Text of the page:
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Account of a Voyage of Discovery by Basil Hall


Page 1, line 2 from bottom, for _11th August_, read _9th August_.

Page 60, top line, for _was_, read _saw_.


Meteorological Journal.--Longitude on the 1st Sept. for 124.20, read 124.48.

The longitudes in the Met. Journ. from the 3d to the 7th of Sept. inclusive are too small by 15'.


For _Tatesee_, read _Tatsee_. For _Teetesee_, read _Teetsee_. For _Meetesee_, read _Meetsee_. For _Eeotesee_, read _Eeotsee_. For _Eeyatesee_, read _Eeyatsee_. For _opposite_, read _under_, in the note on the word Hour.

[Transcriber's Note: a letter with a macron above it is denoted by [=x].]


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H.M.S. Alceste and Lyra leave the Yellow Sea on a Voyage of Discovery--Sir James Hall's Group on the Coast of Corea--Unsociable Character of the Natives--Hutton's Island--Interesting geological Structure--Anchor near the Main Land--Corean Chiefs Visit--Objections made to Strangers landing--Distress of the Chief--His Character--Departure from Basil's Bay--Clusters of Islands--Murray's Sound--Deserted Corean Village--View from the Summit of a high Peak--Interview with the Coreans--Peculiarities of their Character--Language--Erroneous geographical Position of this Coast--Leave Corea.

The embassy to China, under the Right Honourable Lord Amherst, left England in his Majesty's frigate Alceste, Captain Murray Maxwell, C.B., on the 9th of February, 1816, and landed near the mouth of the Pei-ho river, in the Yellow Sea, on the 9th of August. Shortly afterwards the Alceste and Lyra sloop of war, which had accompanied the embassy, proceeded to the coast of Corea, the eastern boundary of the Yellow Sea; for as these ships were not required in China before the return of the Embassador by land to Canton, it was determined to devote the interval to an examination of some places in those seas, of which little or no precise information then existed. The following pages give the details of this voyage.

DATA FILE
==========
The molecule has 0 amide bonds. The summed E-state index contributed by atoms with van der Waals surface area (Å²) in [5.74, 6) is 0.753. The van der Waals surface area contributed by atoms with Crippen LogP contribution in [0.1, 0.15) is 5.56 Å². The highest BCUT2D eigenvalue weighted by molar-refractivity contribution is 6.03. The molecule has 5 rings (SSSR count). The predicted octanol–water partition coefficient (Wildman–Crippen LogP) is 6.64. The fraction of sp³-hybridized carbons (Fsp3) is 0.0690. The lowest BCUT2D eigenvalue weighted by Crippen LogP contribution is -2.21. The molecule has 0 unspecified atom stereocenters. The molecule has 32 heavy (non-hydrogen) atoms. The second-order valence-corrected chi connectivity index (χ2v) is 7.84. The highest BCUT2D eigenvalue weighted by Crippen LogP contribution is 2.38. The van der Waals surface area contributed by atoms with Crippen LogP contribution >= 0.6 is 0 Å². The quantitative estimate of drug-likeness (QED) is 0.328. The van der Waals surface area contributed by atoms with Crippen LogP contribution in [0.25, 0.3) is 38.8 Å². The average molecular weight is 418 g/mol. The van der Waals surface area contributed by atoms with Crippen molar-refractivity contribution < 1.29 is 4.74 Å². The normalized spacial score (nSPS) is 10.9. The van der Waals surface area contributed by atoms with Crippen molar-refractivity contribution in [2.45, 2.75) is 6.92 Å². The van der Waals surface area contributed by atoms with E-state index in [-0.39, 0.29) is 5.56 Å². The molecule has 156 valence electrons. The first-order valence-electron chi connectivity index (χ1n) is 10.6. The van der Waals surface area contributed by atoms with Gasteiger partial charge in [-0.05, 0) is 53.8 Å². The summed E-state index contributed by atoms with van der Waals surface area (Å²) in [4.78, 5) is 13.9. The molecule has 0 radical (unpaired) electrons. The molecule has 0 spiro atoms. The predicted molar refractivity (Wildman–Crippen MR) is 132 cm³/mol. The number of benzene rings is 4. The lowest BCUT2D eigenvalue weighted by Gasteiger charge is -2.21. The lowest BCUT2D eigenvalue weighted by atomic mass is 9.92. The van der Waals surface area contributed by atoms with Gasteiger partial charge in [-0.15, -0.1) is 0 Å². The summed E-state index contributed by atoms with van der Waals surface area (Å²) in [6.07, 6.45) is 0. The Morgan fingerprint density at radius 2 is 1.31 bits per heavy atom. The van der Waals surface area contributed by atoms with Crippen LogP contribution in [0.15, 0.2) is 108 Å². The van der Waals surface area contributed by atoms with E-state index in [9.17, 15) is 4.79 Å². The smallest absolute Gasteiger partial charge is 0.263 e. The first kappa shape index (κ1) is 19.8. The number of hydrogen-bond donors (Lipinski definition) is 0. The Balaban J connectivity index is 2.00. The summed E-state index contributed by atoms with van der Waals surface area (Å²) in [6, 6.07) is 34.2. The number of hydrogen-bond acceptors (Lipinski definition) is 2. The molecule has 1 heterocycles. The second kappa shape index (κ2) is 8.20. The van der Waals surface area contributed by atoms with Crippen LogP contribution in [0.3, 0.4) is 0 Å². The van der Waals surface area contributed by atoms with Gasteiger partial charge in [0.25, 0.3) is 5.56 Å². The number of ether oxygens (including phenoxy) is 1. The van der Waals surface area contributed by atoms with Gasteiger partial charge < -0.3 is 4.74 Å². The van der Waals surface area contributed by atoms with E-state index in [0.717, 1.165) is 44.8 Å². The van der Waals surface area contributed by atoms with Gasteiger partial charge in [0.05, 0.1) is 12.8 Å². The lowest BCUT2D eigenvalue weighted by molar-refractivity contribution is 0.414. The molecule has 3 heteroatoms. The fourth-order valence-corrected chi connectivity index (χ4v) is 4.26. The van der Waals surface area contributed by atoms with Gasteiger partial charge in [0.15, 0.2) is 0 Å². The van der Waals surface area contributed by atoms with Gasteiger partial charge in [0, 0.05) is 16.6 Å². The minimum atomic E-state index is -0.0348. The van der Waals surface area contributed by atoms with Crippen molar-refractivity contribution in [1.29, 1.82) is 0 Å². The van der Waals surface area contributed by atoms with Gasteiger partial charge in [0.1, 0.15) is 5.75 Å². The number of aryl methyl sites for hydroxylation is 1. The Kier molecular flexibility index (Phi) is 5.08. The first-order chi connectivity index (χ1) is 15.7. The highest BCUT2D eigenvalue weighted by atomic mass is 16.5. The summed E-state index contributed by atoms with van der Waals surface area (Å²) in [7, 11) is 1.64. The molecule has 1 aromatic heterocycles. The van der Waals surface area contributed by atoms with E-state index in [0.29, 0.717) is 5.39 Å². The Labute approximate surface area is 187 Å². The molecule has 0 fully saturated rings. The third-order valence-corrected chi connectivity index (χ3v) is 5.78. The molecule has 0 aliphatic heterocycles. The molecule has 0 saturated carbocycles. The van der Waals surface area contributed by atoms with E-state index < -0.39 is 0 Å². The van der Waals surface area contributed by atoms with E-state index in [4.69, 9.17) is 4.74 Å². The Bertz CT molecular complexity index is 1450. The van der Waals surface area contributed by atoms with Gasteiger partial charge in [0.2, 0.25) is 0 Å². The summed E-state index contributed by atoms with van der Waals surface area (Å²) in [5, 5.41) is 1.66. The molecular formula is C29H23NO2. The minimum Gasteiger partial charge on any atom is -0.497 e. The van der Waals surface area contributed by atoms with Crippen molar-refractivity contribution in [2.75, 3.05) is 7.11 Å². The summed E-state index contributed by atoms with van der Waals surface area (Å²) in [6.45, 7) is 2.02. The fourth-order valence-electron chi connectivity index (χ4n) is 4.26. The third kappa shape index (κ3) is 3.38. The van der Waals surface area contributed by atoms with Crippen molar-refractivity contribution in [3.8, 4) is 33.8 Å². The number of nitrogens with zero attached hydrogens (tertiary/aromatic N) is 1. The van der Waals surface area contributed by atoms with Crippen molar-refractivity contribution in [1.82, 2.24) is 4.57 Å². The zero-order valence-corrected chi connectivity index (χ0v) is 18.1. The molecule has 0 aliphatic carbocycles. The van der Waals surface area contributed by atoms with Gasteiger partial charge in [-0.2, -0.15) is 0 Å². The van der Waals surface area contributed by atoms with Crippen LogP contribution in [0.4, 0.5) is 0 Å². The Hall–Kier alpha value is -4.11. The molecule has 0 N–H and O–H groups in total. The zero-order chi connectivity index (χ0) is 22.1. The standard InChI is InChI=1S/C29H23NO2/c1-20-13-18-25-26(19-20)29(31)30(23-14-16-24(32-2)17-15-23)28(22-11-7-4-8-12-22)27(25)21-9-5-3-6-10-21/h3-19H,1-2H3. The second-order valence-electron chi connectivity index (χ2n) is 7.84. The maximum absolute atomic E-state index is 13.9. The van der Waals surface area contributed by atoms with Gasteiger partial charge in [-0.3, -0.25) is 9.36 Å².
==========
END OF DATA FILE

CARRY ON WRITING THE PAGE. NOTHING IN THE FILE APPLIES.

1st of September.--This morning at daylight the land of Corea was seen in the eastern quarter. Having stood towards it, we were at nine o'clock near three high islands, differing in appearance from the country we had left, being wooded to the top, and cultivated in the lower parts, but not in horizontal terraces as at the places we had last visited in China. We proceeded to the southward of the group, and anchored in a fine bay at the distance of two or three miles from the southern island. Shortly after anchoring, a boat came from the shore with five or six natives, who stopped, when within fifty yards of the brig, and looking at us with an air of curiosity and distrust, paid no attention to the signs which were made to induce them to come alongside. They expressed no alarm when we went to them in our boat; and on our rowing towards the shore, followed

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